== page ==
Physician-investors now have the opportunityto put away more money forretirement than ever before. New annuallimits allow you to contribute 33% moreto your retirement plan each year. Ofcourse, contributing more money to yourretirement plan means you'll retire withmore money—something everyone wantsto do. So, who would want to complainabout an increase in their retirement contributions?The people who may findthemselves caught between a rock and ahard place: physicians.
AN EXPENSIVE INCREASE
Because of the increase in retirementcontributions, you and your partners maybe faced with some difficult decisions. Youwill need to figure out whether youshould reduce bonuses or base take-homepay in order to increase retirement plancontributions. Some practices may be ableto comfortably withstand a pay cut inexchange for long-term tax and retirementbenefits. There could be problems,however, if your practice includes ayounger partner who is not able to affordmore retirement savings at the presenttime or if your retirement plan took abeating from the recent stock market.Each practice is unique. Always keep inmind that what works for one practice,may not work for the next one, or yours.
A recent article in (888-941-4488; www.smartpracticemanagement.com) states that physicianshave 2 obstacles to consider when trying tomaximize their retirement contributions:freeing the additional money allowed perpartner and making the additional contributionsto employees'retirement accounts.
The tax code requires allocating employercontributions to all participants in auniform manner, with the majority of practicesmaking contributions based on a percentageof salary. This means that if 2physician partners decide to contribute15% of their compensation to their ownretirement accounts, they must also contribute15% of the plan-eligible employees'salaries to their respective accounts.As salaries increase, contribution amountsinevitably increase as well—a costly factof life for business owners.
Private Practice Success
Fortunately, the new tax rules includeprovisions that allow business owners (ie,practice owners) to shift a larger percentageof the contributions to the peoplemost responsible for their business'success—the physicians. Following are 2 illustrationsfrom the article, which explain age-weighting andnew comparability, 2 cost-effective waysto maximize your retirement plan contributions.In addition, don't hesitate toconsult a pension expert. They can helpyou set up a plan that utilizes either ofthese 2 approaches:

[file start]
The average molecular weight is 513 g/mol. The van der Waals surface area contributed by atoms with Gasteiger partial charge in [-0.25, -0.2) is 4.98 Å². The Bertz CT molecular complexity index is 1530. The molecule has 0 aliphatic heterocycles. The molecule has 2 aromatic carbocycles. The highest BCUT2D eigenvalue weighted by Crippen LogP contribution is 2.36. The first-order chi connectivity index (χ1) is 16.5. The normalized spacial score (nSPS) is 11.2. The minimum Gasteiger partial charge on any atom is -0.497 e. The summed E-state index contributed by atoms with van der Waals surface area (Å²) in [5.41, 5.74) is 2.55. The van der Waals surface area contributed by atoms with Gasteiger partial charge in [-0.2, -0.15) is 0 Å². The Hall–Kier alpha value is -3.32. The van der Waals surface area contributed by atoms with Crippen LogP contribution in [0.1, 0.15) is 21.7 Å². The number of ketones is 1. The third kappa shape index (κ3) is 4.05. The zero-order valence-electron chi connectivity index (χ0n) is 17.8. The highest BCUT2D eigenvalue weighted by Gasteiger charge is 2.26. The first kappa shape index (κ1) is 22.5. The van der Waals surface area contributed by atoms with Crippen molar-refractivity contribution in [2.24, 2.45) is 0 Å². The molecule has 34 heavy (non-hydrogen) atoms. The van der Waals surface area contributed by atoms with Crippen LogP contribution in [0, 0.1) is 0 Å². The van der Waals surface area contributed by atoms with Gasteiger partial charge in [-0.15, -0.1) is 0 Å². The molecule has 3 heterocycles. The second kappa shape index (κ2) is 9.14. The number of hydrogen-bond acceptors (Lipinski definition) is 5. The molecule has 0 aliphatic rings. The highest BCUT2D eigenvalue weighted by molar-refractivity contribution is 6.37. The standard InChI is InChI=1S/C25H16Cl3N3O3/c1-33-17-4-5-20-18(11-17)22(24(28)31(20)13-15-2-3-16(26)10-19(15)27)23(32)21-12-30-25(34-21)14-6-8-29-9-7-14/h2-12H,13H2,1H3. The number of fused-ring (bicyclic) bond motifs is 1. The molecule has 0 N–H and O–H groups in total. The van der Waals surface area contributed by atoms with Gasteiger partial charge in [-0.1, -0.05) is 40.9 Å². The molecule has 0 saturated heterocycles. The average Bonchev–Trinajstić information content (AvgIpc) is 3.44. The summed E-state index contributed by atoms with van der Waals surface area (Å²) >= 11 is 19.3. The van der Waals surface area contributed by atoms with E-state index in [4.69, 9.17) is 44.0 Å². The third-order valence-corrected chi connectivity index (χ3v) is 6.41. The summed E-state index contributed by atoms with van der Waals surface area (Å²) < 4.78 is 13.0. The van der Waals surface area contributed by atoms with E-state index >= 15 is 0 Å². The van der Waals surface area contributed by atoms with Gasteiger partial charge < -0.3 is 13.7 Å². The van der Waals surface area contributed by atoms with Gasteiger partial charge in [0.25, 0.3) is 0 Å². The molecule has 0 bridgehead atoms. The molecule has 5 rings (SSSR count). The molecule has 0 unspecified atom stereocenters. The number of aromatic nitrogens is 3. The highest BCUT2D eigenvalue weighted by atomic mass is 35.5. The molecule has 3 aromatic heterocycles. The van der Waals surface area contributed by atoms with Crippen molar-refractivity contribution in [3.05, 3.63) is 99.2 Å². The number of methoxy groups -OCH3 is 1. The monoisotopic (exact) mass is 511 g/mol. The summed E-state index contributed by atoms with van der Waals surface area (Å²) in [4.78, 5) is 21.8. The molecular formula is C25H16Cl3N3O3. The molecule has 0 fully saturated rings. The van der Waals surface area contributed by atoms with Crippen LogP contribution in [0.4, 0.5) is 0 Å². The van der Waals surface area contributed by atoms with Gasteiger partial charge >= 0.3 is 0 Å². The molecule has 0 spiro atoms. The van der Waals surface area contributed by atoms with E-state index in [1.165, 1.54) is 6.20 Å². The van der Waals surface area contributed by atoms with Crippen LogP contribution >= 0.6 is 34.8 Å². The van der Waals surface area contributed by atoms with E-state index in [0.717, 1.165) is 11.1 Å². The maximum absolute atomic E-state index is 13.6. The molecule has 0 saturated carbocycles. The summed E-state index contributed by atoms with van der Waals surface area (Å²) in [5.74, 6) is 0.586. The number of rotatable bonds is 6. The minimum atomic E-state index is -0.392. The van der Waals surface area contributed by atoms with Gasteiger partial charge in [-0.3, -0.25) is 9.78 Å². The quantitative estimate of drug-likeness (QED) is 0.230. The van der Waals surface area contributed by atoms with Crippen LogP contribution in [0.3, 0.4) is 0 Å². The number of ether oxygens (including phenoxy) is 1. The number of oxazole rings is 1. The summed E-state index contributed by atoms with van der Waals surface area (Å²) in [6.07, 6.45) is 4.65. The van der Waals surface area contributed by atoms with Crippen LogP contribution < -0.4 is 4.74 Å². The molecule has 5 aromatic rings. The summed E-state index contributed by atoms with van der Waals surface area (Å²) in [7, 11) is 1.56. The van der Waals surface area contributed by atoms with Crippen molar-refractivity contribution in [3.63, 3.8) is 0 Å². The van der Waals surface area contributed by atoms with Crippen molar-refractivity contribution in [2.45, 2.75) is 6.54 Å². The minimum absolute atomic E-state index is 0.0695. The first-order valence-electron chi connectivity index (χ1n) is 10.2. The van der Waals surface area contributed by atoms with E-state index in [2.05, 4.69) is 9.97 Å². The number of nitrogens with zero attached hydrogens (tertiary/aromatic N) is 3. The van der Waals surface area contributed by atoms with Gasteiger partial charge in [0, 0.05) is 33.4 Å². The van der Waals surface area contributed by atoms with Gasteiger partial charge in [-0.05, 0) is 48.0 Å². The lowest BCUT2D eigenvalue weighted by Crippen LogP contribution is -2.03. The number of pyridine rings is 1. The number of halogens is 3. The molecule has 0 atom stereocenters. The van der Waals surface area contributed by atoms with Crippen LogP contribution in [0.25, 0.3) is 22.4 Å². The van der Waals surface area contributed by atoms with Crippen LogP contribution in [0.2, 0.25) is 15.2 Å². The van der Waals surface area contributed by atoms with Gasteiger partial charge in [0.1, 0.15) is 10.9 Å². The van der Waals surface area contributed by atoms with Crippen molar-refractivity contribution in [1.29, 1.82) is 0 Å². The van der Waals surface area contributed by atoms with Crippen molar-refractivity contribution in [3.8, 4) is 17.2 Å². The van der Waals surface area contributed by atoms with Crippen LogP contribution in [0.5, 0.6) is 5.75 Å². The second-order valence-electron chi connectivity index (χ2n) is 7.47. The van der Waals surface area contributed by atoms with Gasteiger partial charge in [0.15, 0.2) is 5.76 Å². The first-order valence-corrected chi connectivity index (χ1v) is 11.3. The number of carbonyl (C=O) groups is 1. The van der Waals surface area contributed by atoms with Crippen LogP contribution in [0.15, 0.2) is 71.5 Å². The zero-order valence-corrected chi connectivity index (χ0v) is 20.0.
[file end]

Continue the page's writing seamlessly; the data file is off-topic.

•Age-weighted plans —This approachallows you to weight your contributionstoward older plan participants (usuallythe partners). The basic rationale behindthis approach: A 25-year-old employeehas 30 more years to save for retirementthan a 55-year-old employee. Additionally,notes the article, those monies have30 more years to compound and grow.Given the shorter time period to planfor retirement, a 55-year-old should bepermitted a higher percentage of deductiblecompany contributions towardtheir retirement.
•New comparability —With this approach,business owners can set up retirementplans with 2 or 3 levels of contributions,based on factors like age, length ofservice, and job category. A points systemcan be created that allocates larger contributionsto senior, long-term, and professionaljob classifications. In a practice, thistypically means the partners.
Adopting an age-weighted or new-comparabilityplan can reduce theamount that goes to employees, whichmay lead to problems with your staff. Thearticle recommends that you time yourpension plan change to correspond withemployee pay raises to minimize or avoidan actual dollar loss for your employees.
In addition, it's a good idea to talk to apension expert, even if you can't afford toincrease your plan contributions at thepresent time. They can set up an age-weightedor new-comparability plandesigned to reduce or slow the growth ofyour employee retirement contributioncosts.